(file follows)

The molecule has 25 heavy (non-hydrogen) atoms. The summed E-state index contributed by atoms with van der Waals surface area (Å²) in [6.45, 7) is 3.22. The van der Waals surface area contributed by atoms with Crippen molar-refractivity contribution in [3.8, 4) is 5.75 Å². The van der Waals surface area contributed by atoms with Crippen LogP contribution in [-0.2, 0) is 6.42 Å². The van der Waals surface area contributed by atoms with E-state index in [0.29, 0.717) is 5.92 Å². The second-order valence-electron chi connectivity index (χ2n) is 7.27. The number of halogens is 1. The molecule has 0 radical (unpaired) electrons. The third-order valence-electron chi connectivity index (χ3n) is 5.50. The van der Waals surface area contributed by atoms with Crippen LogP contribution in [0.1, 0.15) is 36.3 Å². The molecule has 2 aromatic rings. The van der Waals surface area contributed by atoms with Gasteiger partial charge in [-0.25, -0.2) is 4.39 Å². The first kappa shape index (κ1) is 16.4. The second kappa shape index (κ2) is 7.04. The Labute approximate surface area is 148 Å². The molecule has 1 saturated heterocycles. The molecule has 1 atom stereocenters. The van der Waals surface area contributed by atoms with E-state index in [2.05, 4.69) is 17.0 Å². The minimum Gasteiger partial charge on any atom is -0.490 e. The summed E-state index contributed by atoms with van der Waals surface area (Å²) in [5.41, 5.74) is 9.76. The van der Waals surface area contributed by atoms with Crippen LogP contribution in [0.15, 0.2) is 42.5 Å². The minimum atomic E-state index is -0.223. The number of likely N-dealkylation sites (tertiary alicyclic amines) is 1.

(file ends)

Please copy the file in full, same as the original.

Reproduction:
The molecule has 25 heavy (non-hydrogen) atoms. The summed E-state index contributed by atoms with van der Waals surface area (Å²) in [6.45, 7) is 3.22. The van der Waals surface area contributed by atoms with Crippen molar-refractivity contribution in [3.8, 4) is 5.75 Å². The van der Waals surface area contributed by atoms with Crippen LogP contribution in [-0.2, 0) is 6.42 Å². The van der Waals surface area contributed by atoms with E-state index in [0.29, 0.717) is 5.92 Å². The second-order valence-electron chi connectivity index (χ2n) is 7.27. The number of halogens is 1. The molecule has 0 radical (unpaired) electrons. The third-order valence-electron chi connectivity index (χ3n) is 5.50. The van der Waals surface area contributed by atoms with Crippen LogP contribution in [0.1, 0.15) is 36.3 Å². The molecule has 2 aromatic rings. The van der Waals surface area contributed by atoms with Gasteiger partial charge in [-0.25, -0.2) is 4.39 Å². The first kappa shape index (κ1) is 16.4. The second kappa shape index (κ2) is 7.04. The Labute approximate surface area is 148 Å². The molecule has 1 saturated heterocycles. The molecule has 1 atom stereocenters. The van der Waals surface area contributed by atoms with E-state index in [2.05, 4.69) is 17.0 Å². The minimum Gasteiger partial charge on any atom is -0.490 e. The summed E-state index contributed by atoms with van der Waals surface area (Å²) in [5.41, 5.74) is 9.76. The van der Waals surface area contributed by atoms with Crippen LogP contribution in [0.15, 0.2) is 42.5 Å². The minimum atomic E-state index is -0.223. The number of likely N-dealkylation sites (tertiary alicyclic amines) is 1.